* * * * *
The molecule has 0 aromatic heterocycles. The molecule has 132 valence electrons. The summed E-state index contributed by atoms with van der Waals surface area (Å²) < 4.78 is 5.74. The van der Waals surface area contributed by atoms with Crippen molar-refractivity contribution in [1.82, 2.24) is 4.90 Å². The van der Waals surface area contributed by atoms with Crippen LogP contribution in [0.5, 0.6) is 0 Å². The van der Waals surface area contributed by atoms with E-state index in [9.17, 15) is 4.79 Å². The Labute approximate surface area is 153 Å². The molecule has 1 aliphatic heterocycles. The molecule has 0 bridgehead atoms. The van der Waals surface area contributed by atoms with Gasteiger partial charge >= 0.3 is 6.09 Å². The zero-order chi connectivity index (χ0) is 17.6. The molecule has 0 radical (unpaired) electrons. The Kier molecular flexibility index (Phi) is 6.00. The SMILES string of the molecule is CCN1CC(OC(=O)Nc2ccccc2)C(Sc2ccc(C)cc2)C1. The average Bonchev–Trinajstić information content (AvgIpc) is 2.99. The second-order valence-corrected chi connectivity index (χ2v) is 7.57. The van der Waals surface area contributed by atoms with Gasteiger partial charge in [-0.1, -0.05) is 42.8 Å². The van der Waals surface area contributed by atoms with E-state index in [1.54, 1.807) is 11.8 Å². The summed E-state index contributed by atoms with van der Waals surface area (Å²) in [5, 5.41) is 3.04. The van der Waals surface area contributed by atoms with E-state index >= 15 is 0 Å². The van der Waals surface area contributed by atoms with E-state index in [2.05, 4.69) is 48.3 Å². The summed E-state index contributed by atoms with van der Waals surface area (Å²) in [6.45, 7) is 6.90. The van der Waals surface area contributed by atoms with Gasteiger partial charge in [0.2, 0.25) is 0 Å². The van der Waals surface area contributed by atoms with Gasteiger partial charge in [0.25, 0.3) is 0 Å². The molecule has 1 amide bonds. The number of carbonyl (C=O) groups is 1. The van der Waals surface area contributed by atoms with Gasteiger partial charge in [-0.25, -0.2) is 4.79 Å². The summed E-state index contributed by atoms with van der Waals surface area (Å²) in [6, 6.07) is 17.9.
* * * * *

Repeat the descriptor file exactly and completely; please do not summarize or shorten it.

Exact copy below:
The molecule has 0 aromatic heterocycles. The molecule has 132 valence electrons. The summed E-state index contributed by atoms with van der Waals surface area (Å²) < 4.78 is 5.74. The van der Waals surface area contributed by atoms with Crippen molar-refractivity contribution in [1.82, 2.24) is 4.90 Å². The van der Waals surface area contributed by atoms with Crippen LogP contribution in [0.5, 0.6) is 0 Å². The van der Waals surface area contributed by atoms with E-state index in [9.17, 15) is 4.79 Å². The Labute approximate surface area is 153 Å². The molecule has 1 aliphatic heterocycles. The molecule has 0 bridgehead atoms. The van der Waals surface area contributed by atoms with Gasteiger partial charge >= 0.3 is 6.09 Å². The zero-order chi connectivity index (χ0) is 17.6. The molecule has 0 radical (unpaired) electrons. The Kier molecular flexibility index (Phi) is 6.00. The SMILES string of the molecule is CCN1CC(OC(=O)Nc2ccccc2)C(Sc2ccc(C)cc2)C1. The average Bonchev–Trinajstić information content (AvgIpc) is 2.99. The second-order valence-corrected chi connectivity index (χ2v) is 7.57. The van der Waals surface area contributed by atoms with Gasteiger partial charge in [-0.1, -0.05) is 42.8 Å². The van der Waals surface area contributed by atoms with E-state index in [1.54, 1.807) is 11.8 Å². The summed E-state index contributed by atoms with van der Waals surface area (Å²) in [5, 5.41) is 3.04. The van der Waals surface area contributed by atoms with E-state index >= 15 is 0 Å². The van der Waals surface area contributed by atoms with E-state index in [2.05, 4.69) is 48.3 Å². The summed E-state index contributed by atoms with van der Waals surface area (Å²) in [6.45, 7) is 6.90. The van der Waals surface area contributed by atoms with Gasteiger partial charge in [0.2, 0.25) is 0 Å². The van der Waals surface area contributed by atoms with Gasteiger partial charge in [0.25, 0.3) is 0 Å². The molecule has 1 amide bonds. The number of carbonyl (C=O) groups is 1. The van der Waals surface area contributed by atoms with Gasteiger partial charge in [-0.25, -0.2) is 4.79 Å². The summed E-state index contributed by atoms with van der Waals surface area (Å²) in [6, 6.07) is 17.9.